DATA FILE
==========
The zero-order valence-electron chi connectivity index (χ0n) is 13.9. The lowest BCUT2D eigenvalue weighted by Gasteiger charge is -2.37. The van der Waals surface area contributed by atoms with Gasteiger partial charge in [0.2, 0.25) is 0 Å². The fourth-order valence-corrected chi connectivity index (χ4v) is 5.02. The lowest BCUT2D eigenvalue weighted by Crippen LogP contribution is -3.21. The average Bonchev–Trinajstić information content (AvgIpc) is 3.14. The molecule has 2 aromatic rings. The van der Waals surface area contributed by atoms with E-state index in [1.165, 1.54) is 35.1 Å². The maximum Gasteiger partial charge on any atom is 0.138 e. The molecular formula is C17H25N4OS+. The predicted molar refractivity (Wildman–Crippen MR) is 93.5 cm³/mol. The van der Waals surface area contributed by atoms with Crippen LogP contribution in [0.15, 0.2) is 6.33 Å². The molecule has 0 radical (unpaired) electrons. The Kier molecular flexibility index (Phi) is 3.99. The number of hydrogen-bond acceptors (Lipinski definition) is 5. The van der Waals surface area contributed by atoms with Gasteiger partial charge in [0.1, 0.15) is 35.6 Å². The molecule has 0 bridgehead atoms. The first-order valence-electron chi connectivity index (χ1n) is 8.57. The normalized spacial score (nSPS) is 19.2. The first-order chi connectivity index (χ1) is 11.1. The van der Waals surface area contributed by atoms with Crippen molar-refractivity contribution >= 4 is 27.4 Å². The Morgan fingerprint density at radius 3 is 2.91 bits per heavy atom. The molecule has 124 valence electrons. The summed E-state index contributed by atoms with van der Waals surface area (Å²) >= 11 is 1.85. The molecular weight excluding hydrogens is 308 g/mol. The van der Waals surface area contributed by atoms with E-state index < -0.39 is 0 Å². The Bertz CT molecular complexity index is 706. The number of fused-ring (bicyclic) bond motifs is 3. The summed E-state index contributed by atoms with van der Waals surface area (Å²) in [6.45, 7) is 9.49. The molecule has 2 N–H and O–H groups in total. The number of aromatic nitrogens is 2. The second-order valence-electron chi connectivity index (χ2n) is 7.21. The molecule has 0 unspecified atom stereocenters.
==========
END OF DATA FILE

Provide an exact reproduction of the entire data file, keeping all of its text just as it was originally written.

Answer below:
The zero-order valence-electron chi connectivity index (χ0n) is 13.9. The lowest BCUT2D eigenvalue weighted by Gasteiger charge is -2.37. The van der Waals surface area contributed by atoms with Gasteiger partial charge in [0.2, 0.25) is 0 Å². The fourth-order valence-corrected chi connectivity index (χ4v) is 5.02. The lowest BCUT2D eigenvalue weighted by Crippen LogP contribution is -3.21. The average Bonchev–Trinajstić information content (AvgIpc) is 3.14. The molecule has 2 aromatic rings. The van der Waals surface area contributed by atoms with E-state index in [1.165, 1.54) is 35.1 Å². The maximum Gasteiger partial charge on any atom is 0.138 e. The molecular formula is C17H25N4OS+. The predicted molar refractivity (Wildman–Crippen MR) is 93.5 cm³/mol. The van der Waals surface area contributed by atoms with Crippen LogP contribution in [0.15, 0.2) is 6.33 Å². The molecule has 0 radical (unpaired) electrons. The Kier molecular flexibility index (Phi) is 3.99. The number of hydrogen-bond acceptors (Lipinski definition) is 5. The van der Waals surface area contributed by atoms with Gasteiger partial charge in [0.1, 0.15) is 35.6 Å². The molecule has 0 bridgehead atoms. The first-order valence-electron chi connectivity index (χ1n) is 8.57. The normalized spacial score (nSPS) is 19.2. The first-order chi connectivity index (χ1) is 11.1. The van der Waals surface area contributed by atoms with Crippen molar-refractivity contribution >= 4 is 27.4 Å². The Morgan fingerprint density at radius 3 is 2.91 bits per heavy atom. The molecule has 124 valence electrons. The summed E-state index contributed by atoms with van der Waals surface area (Å²) >= 11 is 1.85. The molecular weight excluding hydrogens is 308 g/mol. The van der Waals surface area contributed by atoms with E-state index < -0.39 is 0 Å². The Bertz CT molecular complexity index is 706. The number of fused-ring (bicyclic) bond motifs is 3. The summed E-state index contributed by atoms with van der Waals surface area (Å²) in [6.45, 7) is 9.49. The molecule has 2 N–H and O–H groups in total. The number of aromatic nitrogens is 2. The second-order valence-electron chi connectivity index (χ2n) is 7.21. The molecule has 0 unspecified atom stereocenters.